At the request of the Public Utilities Commission (PUC), Xcel Energy recently proposed $3 billion in clean energy projects to help Minnesota’s economy rebound from the shock of COVID-19. Xcel estimates the investments will provide 5,000 jobs. While these projections are laudable, the plan does not address how the investments will benefit Black, Indigenous and People of Color (BIPOC) in Minnesota, who make up 20 percent of the population and have been hit “first and worst” by the pandemic.
That’s why a broad coalition of community groups and climate justice organizations submitted a letter [PDF] last month to the PUC, calling on its commissioners, Xcel Energy and other utilities to develop equitable development plans in which measurable goals are committed to BIPOC communities.
Minnesota is among the worst states in the country when it comes to racial disparities. Our state has the second largest racial income disparity in the country, and the Black poverty rate in the Twin Cities metro is four times higher than the white poverty rate. Our state’s racial disparities in high school graduation rates are the worst in the nation.
Pandemic is compounding existing disparities
These inequities did not occur randomly but are due to systemic racism. There’s been too little attention focused on the discouraging reality that the pandemic is compounding these disparities. The four ZIP codes in the metro with the highest COVID-19 rates have populations that are at least 45 percent people of color. This is not surprising because in the Twin Cities, BIPOC households disproportionately live in pollution hot spots. A recent Harvard study demonstrated that increases in pollution correlate with high infection rates for COVID-19. BIPOC workers also tend to work in industries that bring them in close contact with the virus.
The COVID-19 crisis has exposed the structural damage left by centuries of systemic racism. Any sincere attempt to rebuild first requires intentional and thoughtful work to mend the foundation. While BIPOC communities represent 20 percent of our population, the benefits of institutional “economic development” initiatives historically have flowed to a thin slice of the other 80 percent. To support the imperative of correcting systemic racism, our joint letter urged the PUC to require Xcel Energy to ensure at least 40 percent of the benefits of its accelerated clean energy projects are realized by BIPOC communities.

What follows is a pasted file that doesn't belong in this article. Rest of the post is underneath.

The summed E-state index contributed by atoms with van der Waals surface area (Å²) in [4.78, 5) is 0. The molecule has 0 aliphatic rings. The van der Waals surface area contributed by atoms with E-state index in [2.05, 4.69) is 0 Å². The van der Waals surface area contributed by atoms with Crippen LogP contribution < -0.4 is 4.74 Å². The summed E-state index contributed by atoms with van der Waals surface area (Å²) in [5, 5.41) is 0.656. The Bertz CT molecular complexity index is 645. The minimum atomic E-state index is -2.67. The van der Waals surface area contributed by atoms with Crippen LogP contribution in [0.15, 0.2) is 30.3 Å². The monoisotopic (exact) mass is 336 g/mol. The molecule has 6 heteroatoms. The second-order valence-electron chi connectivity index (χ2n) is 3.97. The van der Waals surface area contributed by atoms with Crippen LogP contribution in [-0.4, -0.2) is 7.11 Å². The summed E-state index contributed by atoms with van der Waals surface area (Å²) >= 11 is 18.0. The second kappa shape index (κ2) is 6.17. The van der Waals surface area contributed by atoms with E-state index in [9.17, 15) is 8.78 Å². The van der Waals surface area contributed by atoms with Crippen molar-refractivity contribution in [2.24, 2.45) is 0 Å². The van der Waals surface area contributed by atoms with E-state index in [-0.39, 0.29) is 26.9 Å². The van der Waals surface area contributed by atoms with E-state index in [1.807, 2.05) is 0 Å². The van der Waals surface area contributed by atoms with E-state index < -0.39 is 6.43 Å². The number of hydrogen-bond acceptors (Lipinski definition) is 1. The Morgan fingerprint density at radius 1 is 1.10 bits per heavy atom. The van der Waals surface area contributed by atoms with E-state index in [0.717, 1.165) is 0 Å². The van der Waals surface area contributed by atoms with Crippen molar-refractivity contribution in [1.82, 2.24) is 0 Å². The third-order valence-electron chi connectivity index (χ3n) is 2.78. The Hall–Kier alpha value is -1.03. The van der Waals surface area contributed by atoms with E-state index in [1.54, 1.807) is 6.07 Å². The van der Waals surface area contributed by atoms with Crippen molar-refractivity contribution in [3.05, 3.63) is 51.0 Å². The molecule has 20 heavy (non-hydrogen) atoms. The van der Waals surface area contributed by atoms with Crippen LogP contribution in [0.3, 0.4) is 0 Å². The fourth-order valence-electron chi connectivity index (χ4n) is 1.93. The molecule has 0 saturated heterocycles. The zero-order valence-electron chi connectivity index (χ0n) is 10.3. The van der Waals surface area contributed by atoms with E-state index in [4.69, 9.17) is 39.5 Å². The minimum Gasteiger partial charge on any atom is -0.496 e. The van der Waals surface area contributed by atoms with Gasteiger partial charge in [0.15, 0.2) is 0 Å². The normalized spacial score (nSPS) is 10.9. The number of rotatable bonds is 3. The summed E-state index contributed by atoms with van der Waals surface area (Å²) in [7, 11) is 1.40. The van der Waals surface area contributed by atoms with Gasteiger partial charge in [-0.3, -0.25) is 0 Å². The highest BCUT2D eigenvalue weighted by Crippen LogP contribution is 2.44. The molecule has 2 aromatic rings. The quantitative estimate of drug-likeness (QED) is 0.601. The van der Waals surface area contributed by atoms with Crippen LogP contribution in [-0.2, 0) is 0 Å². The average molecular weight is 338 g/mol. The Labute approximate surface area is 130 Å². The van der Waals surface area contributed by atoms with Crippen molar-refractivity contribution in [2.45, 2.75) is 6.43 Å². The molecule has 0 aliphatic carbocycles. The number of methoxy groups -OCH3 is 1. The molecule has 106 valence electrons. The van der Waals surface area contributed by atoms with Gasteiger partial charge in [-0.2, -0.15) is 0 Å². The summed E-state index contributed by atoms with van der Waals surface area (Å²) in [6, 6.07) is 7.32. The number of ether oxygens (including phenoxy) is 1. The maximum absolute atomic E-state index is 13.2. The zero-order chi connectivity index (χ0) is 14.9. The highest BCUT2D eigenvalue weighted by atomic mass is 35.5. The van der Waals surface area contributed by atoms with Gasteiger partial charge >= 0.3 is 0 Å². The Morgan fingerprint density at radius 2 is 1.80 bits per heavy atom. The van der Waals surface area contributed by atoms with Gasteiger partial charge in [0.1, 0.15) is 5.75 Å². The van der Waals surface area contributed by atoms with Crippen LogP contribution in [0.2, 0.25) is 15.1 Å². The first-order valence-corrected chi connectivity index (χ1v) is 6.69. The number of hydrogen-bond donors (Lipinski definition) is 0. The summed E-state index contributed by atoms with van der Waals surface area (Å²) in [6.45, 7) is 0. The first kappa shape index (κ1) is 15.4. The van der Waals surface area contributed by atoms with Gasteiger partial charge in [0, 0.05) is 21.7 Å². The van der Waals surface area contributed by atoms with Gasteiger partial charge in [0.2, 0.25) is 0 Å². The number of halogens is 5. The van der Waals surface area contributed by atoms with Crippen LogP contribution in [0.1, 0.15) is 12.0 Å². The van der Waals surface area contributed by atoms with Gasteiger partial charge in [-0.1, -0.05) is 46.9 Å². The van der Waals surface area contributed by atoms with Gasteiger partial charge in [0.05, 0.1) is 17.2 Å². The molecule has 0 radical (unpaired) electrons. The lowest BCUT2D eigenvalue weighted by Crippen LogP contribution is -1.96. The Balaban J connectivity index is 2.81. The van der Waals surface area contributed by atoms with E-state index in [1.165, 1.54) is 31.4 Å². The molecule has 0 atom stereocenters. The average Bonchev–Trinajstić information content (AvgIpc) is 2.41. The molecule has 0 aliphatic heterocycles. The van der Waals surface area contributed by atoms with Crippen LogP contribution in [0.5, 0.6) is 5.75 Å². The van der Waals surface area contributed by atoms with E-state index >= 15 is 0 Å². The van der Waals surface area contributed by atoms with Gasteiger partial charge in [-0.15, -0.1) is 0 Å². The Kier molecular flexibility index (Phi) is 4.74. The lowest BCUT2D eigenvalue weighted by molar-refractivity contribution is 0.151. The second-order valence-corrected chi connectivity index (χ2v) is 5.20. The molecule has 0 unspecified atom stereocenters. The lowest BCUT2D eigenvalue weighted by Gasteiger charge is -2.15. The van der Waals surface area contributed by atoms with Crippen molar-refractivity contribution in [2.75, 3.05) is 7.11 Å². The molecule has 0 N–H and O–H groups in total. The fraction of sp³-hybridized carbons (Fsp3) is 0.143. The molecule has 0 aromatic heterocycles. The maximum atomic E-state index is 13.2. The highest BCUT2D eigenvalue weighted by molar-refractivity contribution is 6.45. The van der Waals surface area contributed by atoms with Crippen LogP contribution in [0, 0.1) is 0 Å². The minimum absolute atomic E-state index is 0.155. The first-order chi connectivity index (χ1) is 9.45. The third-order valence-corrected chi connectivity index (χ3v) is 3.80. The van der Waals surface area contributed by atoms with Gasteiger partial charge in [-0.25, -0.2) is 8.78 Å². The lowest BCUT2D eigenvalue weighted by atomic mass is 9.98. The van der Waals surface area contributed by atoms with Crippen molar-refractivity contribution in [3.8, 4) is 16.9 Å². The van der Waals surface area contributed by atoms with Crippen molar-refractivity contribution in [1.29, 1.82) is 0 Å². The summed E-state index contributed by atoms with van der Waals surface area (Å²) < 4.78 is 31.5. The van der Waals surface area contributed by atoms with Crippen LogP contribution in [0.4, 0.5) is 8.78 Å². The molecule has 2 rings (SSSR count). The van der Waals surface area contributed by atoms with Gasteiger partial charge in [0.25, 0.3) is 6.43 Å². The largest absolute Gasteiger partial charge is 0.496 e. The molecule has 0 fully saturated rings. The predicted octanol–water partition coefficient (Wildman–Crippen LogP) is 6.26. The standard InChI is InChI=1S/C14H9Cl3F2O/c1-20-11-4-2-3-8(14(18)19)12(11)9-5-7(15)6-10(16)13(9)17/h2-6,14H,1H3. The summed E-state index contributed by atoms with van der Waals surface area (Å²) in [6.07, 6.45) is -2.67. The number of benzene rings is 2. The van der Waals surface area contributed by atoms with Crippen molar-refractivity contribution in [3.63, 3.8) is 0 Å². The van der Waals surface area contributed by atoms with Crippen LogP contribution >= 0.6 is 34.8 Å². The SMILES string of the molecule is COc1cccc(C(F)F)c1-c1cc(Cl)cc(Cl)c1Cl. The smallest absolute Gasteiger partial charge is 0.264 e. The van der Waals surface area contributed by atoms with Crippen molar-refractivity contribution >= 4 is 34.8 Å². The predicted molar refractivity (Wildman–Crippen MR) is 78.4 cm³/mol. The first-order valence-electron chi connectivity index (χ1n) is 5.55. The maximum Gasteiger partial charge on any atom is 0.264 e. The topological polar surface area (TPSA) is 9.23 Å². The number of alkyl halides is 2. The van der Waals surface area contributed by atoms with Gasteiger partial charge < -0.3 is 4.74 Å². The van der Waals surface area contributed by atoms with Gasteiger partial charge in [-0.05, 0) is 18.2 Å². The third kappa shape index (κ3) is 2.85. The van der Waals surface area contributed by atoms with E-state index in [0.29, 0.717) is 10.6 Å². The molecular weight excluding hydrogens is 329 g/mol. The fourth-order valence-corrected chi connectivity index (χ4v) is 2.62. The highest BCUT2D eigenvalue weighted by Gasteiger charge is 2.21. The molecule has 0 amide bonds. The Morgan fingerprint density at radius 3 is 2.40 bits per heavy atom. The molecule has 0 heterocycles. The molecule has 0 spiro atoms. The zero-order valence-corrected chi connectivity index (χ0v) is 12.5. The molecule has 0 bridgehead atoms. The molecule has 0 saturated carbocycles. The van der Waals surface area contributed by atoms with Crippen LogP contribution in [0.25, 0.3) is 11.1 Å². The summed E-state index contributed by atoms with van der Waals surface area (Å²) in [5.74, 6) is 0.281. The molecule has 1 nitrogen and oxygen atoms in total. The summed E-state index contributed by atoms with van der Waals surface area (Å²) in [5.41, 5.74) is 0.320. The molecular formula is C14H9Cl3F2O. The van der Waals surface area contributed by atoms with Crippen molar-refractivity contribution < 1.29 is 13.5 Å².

Any recovery effort must prioritize concrete and measurable investments in the communities most affected by the economic downturn. Given the lack of racial diversity in the construction and electric utility industries, and the historical tendency to prioritize expediency in crisis situations, any economic development ambitions of the PUC will not adequately benefit BIPOC Minnesotans without explicit and diligent intervention.
Thoughtful, ambitious and specific criteria are needed
The PUC asked Xcel and other utilities to provide lists of projects that would provide utility system benefits, reduce greenhouse gases and other air pollution, and grow jobs. The utilities will provide details on the first of these projects, those that can begin in 2021, by today, Sept. 15. If the PUC simply fast-tracks projects without adopting thoughtful, ambitious and specific criteria for where and how capital is dispensed, it will not support economic recovery for BIPOC communities but instead risks deepening existing racialized disparities.
Our coalition’s letter urged the PUC to ensure that BIPOC workers are trained and hired for jobs in the clean energy economy, that BIPOC businesses receive an equitable share of contracts, and that BIPOC communities enjoy the benefits of renewable energy, energy conservation, and cleaner air.
We must ensure that Minnesota’s most marginalized communities are not bypassed by an approach to economic development that ignores the history of BIPOC communities and our current needs in the economic downturn.
Roxxanne O’Brien is the co-founder of Community Members for Environmental Justice. Kristel Porter is the executive director of MN Renewable NOW. Sam Grant is the executive director of MN350. This is written on behalf of 18 other community and climate justice groups.
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